The train stopped at Needleton and they tossed out our bags. There was a big camp of rifle elk hunters already set up across the tracks. We shouldered into our packs and took off across the bridge and the trail to the fabled Chicago Basin.
Tavis, it was 18 years ago I stayed at your house in Leadville and then later climbed to the spot you showed me to bow hunt mt goats. I still remember your gracious help to this day for my successful hunt. Fun stuff for sure. my best, Paul
The next morning was cold! The weather was calling for it to get colder with snow over the next couple of days. The forecast called for it to drop down to single digits.
Since we hadn’t seen any goats the evening before, we climbed to the top of the hanging basin above camp to see if there were any goats back there we couldn’t see from below.
Tough camping conditions for sure! Especially with the fire restrictions!
Although it made for extra weight in the packs, we had packed plenty of warm clothes and gear to keep from freezing to death. We also packed in climbing gear just in case we might need it on ice covered rocks and cliffs.
We saw mule deer and elk on the way up, but no goats.
We kept climbing till we ran out of up.
Then dropped over into New York Basin. A good friend that had the tag a few years back had told me that it was full of goats. At least 60 in there and several billies when he had hunted the last week of the season.
I had a water bladder between my sleeping bag and pad and the damn thing froze solid.
Getting water at the creek was interesting. It was frozen solid and I had to break a hole to get to water. Put the pump in my pocket to keep it from freezing up. As soon as a water bottle was filled, it froze.
Really neat watching ice form in your water bottle like that.
Had a little snow. Just enough to make it interesting in the rocks:-)
Was certain that today was the day! Hell, with the fresh snow and ice, they couldn’t possible get away!
We packed up our modest camp and headed down the trail to catch the return train. A bit discouraging not to find goats in there but, it happens.
We ended up with time to spare When we got down and BS’d with the elk hunters at the camp when we got there. Also tried to catch an early ride out with one of the work cars. The hunters and railroad workers commented on the lack of game this year.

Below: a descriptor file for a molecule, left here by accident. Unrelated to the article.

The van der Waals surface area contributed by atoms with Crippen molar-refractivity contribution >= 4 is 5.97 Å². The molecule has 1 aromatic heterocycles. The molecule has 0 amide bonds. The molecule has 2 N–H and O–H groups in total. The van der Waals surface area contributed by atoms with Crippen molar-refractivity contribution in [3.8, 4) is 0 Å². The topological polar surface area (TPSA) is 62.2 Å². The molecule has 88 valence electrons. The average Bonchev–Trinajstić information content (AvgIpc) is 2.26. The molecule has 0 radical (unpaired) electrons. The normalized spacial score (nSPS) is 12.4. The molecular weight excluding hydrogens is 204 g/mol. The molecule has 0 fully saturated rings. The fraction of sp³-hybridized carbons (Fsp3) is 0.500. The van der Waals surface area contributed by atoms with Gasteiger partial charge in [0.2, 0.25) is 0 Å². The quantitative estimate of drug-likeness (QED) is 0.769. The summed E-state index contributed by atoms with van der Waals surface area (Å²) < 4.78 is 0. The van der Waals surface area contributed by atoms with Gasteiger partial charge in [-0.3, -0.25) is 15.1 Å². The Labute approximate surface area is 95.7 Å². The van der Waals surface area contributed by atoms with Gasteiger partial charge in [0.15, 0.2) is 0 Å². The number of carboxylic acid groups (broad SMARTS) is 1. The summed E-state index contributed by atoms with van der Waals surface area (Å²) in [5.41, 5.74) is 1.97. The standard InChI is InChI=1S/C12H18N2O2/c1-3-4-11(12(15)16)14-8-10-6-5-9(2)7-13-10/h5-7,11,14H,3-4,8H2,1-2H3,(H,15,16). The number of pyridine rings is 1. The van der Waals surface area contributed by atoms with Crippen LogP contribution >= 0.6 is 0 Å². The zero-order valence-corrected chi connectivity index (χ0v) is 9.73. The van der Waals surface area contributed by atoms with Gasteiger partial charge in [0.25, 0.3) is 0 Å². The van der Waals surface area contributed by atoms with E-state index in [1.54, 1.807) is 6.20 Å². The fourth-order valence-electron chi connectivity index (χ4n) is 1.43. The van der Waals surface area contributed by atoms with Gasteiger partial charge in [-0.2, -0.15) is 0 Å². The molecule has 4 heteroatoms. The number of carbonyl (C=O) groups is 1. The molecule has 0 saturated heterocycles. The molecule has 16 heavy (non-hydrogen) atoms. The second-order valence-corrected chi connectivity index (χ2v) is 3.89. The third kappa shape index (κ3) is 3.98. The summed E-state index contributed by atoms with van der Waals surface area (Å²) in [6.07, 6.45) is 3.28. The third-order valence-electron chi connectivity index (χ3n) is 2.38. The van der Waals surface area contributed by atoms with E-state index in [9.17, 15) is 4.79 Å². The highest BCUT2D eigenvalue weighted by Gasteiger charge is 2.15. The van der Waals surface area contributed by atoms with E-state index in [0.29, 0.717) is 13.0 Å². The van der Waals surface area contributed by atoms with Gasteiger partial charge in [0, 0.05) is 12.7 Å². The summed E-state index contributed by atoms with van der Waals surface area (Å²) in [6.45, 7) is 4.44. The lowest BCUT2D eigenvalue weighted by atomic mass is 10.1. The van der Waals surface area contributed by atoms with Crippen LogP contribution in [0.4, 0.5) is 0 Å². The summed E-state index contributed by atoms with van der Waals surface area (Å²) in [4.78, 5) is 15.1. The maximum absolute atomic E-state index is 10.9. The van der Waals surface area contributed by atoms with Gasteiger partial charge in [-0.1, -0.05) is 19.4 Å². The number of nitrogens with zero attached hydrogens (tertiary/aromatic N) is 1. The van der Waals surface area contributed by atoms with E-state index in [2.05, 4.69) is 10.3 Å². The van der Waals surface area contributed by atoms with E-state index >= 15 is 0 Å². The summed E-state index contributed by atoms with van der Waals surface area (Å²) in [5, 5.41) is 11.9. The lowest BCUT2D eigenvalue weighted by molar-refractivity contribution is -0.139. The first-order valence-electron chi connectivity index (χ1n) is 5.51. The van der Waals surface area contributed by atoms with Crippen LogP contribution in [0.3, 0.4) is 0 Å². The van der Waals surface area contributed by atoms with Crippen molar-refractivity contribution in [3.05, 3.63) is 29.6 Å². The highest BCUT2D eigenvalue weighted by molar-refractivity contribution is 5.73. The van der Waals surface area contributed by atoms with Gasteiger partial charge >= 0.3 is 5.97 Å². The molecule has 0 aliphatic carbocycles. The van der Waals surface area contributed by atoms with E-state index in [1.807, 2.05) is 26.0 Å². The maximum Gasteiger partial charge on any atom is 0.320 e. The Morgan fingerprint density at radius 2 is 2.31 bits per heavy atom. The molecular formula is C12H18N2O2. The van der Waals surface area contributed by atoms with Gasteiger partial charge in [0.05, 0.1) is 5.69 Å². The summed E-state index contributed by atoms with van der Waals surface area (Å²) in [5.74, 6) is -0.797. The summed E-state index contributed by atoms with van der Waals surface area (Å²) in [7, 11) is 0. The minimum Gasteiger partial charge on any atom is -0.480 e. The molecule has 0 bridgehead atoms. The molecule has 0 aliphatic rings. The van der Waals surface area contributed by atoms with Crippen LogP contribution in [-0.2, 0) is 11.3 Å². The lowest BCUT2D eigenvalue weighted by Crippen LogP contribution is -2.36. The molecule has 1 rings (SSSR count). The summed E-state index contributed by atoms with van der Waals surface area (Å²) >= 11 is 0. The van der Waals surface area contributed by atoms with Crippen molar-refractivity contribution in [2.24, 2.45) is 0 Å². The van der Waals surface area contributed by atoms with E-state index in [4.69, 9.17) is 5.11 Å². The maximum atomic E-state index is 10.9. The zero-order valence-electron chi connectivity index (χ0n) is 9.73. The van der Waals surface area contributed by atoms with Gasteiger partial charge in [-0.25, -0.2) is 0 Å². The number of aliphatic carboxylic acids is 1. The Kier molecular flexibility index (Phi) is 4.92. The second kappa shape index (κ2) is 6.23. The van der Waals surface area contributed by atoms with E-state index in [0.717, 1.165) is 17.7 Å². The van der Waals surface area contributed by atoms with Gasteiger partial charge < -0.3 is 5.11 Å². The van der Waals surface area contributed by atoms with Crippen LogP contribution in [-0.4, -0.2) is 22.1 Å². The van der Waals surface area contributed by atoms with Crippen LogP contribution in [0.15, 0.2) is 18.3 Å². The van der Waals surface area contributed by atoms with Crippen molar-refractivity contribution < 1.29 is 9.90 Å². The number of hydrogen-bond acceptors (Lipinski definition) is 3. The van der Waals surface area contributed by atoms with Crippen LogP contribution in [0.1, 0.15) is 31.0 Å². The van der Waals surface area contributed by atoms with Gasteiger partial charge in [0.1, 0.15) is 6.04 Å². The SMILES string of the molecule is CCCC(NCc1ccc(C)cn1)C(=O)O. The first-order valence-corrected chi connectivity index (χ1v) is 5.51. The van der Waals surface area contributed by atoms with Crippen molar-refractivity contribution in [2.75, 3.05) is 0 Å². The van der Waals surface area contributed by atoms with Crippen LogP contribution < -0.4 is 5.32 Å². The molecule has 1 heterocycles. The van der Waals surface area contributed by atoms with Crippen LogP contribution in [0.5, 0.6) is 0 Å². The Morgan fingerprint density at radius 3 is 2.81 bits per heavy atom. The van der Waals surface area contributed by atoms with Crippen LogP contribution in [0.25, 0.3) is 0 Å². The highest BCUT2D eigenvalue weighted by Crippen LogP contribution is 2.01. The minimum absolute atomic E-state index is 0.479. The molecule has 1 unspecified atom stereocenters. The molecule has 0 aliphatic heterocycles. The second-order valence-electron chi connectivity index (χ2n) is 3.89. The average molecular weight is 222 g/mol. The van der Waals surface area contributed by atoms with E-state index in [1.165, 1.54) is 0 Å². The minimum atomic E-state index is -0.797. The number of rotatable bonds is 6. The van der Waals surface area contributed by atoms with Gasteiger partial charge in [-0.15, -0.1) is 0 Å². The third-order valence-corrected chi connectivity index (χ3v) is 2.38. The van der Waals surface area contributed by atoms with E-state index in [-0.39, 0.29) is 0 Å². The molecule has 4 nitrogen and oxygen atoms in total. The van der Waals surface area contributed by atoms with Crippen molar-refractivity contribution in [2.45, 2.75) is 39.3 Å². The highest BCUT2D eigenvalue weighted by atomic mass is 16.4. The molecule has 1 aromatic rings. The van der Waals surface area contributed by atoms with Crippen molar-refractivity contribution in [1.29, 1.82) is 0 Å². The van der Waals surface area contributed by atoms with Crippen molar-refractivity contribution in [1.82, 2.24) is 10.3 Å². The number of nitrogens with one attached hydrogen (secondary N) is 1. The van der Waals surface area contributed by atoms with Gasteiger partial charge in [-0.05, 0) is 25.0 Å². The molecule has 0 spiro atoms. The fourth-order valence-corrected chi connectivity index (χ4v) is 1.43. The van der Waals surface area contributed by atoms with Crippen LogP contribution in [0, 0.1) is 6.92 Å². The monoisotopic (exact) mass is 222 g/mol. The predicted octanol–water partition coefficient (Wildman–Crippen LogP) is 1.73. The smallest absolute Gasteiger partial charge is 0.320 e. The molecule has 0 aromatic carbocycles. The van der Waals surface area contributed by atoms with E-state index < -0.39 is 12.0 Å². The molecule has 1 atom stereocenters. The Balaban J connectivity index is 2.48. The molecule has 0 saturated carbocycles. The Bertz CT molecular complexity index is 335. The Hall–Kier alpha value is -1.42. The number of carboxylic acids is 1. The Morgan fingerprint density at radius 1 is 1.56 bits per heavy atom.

The snow was wet and the plows were throwing balls out all over the road. Some the size of small cars!
We tried to get a room in a couple of places, but no one was manning the lobbies in those small towns. One hotel had 8 people crashed out on the couches and floor. Looked like a group of hunters. They probably had their tent crushed.
We ended up sleeping on the side of the road and in a hotel parking lot.
The whole time I was in my meetings and at work, all I could think about was that I still had a few days left and this would most likely be my last Colorado goat tag.
Getting too old and the costs are getting out of hand to apply.
As I was driving up I-70, I made a call to an outfitter buddy. He offered up a suggestion for an area where he had seen some goats 10 days earlier. Only 8 miles or so in! Doable!
Called the wife and told her I was not coming home and was headed back to goat country! She wasn’t overly ecstatic and listed off the chores that needed to be done and told me we had a big winter storm coming in on Sunday with a lot of snow expected.
It was a tight window but possible! Heck, all I needed to do was find a darn goat and run over there and kill it!
Got to Silverton a little after midnight and we’re able to get a room. Backpacks were emptied and repacked for enough stuff to make it for two days - three in a pinch.
After a couple hours of sleep, we were back on the mountain!
Problem was, to access where they were would take at least 2 more days. Days I did not have.
We walked away from those goats and set camp where we had seen what appeared to be goat tracks several miles back up the trail.
On the way out, we ran into a buddy that also had a goat tag coming in. He had one day to hunt and had driven down from Denver in the middle of the night. Traded information and he headed up the trail for his last ditch effort as well.
Hit the snow and ice pretty close to home so it wasn't too bad.
Heck of a ride Tavis! All you can do is give it your all and leave it all out there. You did that and then some. Every once in awhile I guess it’s okay if the animals win. Great story, thanks for taking us all along. Would love to hunt goats someday but will likely never happen. Good to live vicariously through you guys!
I loved that story Tavis! It had the feel of my NM elk hunt this year, except on steroids! Great effort is typically rewarded, but sure as heck not always. Congrats on a great effort. In the end effort is one of the few things you can control.
No way I was doubt you. Sounds like you covered tons of country. Was only curious to your thoughts on why your hunt this year was so different from reports in years past. It is the unit I have been putting in for so that is also part of reason for question. Thanks for the answer. Country still looks awesome from all of your pictures!